This same Martian would learn about all the noble justifications the leaders of the aggressive powers--from Alexander to Napoleon to Hitler--and observe how eager their own people were to believe them and how those justifications never seemed to be accepted by those they sought to dominate. Patriotism is strange that way. There is this tendency among the weak to feel just as patriotic as the strong, and to fight for their country no matter who's ruling it.
And then this Martian would look at the current situation in the Middle East, let's say this most recent confrontation with Iran. And then if asked which country goes in the powerful aggressor column and which in the weak defender column, in which column would he be likely to put the Americans, and in which the Iranians? It's obvious. Obvious to everybody except Americans. Americans always think they are the exceptions to the rule. Americans just want everyone to enjoy freedom and democracy. Everybody knows that. That is to say, everybody who knows nothing about American history knows that.
To listen to Rumsfeld, you would think the U.S. was the poor, innocent victim here. But who has the more legitimate reason to think it must defend itself against aggression? Did any Iranian ever engineer a coup to have a democratically elected leader removed as the U.S. had Mossadegh removed? Are there Iranian armies lined up on U.S. borders? Do Americans have anything to fear from their airforce or their ICBMs?
I'm not for a nuclear Iran. I don't want to see any more proliferation, but if we're honest, we have to see why Iranians feel a need to have one, and it's ridiculous to think that they would use it in a first strike for the same reason that no one else ever has. They know they would be obliterated in a retaliatory strike if they did so. But if you have a nuclear bomb, people tend to leave you alone. If you were a reasonable, moderate Iranian, wouldn't the U.S. threat make you want a nuclear bomb to defend yourself against it? Wouldn't American aggression push you to embrace the hardliners rather than the moderates?
"Oh," Americans say to themselves, "after 9/11 everything has changed." We Americans are the victims now, and we have the right to force the world to bend to our will. We have the right now to dictate what is in the world's best interests. As we have treated Latin America for almost two hundred years, now we think we have the right to treat the Middle East. We're the good guys. These beknighted Muslims, these haters of freedom, must be forced to do what we know is in their best interest, because whatever is in the best interest of the U.S. is in the world's best interest. It's global trickle down.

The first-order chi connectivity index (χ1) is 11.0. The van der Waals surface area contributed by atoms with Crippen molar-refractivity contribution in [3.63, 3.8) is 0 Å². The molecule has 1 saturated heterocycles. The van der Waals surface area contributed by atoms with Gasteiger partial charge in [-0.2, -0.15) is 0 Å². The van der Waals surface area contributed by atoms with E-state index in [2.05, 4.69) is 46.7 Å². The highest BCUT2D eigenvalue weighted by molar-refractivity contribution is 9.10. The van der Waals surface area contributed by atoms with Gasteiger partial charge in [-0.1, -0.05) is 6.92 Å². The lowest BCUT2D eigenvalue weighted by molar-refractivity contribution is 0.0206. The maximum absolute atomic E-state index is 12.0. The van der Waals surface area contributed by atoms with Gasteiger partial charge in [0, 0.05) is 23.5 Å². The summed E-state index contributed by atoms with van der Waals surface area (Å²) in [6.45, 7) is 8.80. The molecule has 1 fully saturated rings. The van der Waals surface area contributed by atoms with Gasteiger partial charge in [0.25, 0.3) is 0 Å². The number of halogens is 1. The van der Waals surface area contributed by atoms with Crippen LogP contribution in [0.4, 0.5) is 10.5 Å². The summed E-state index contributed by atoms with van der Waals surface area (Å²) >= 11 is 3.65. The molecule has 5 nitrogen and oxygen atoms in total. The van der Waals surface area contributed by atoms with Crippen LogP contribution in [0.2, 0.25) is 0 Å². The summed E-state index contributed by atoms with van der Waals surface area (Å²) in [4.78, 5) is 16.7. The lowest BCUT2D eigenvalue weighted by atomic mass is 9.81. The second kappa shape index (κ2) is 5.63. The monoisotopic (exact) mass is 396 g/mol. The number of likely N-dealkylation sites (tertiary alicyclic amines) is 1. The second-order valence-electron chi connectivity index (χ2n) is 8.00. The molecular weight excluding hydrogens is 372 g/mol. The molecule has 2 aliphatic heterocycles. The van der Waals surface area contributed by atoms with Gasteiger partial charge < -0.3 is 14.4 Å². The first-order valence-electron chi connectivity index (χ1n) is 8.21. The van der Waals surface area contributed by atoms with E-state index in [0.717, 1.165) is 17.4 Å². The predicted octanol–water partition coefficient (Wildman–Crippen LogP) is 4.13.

Why are we really there? Why do we care about the Middle East in a way that we don't care about Africa? Why is our being there worth the cost to us? What do we really want there? Does anybody really believe that if we withdrew our troops from the Middle East and let the countries there work their way into the modern world on their own that we would ever again be attacked by terrorists? Why would they care to? What other motivations do they really have to hate us except our own history of aggressive behavior in the region? Doesn't it underline the point that what Islamic extremists are doing is motivated primarily by what is in their minds defensive--a desire to repel the invader? If we were they, would we not feel the same way? I know it's complicated, but the point is that we look at everyone else as aggressors and don't see how our own bullying incites those we push around to push back.
What is the U.S motivation? Why are we willing to invest this much blood and treasure in this region? Do you really think the official explanations account for it? If you're inclined to accept the official justifications, ask yourself if it even begins to make sense. This has very little to do with terrorists or in bringing democracy to the heathen--they are second- or third-tier issues. It would not be worth the cost to us to do that. It has mainly to do with establishing American hegemony now that the Russian sphere of influence in the region has collapsed. It has mainly to do with our seeking economic and geopolitical power advantages.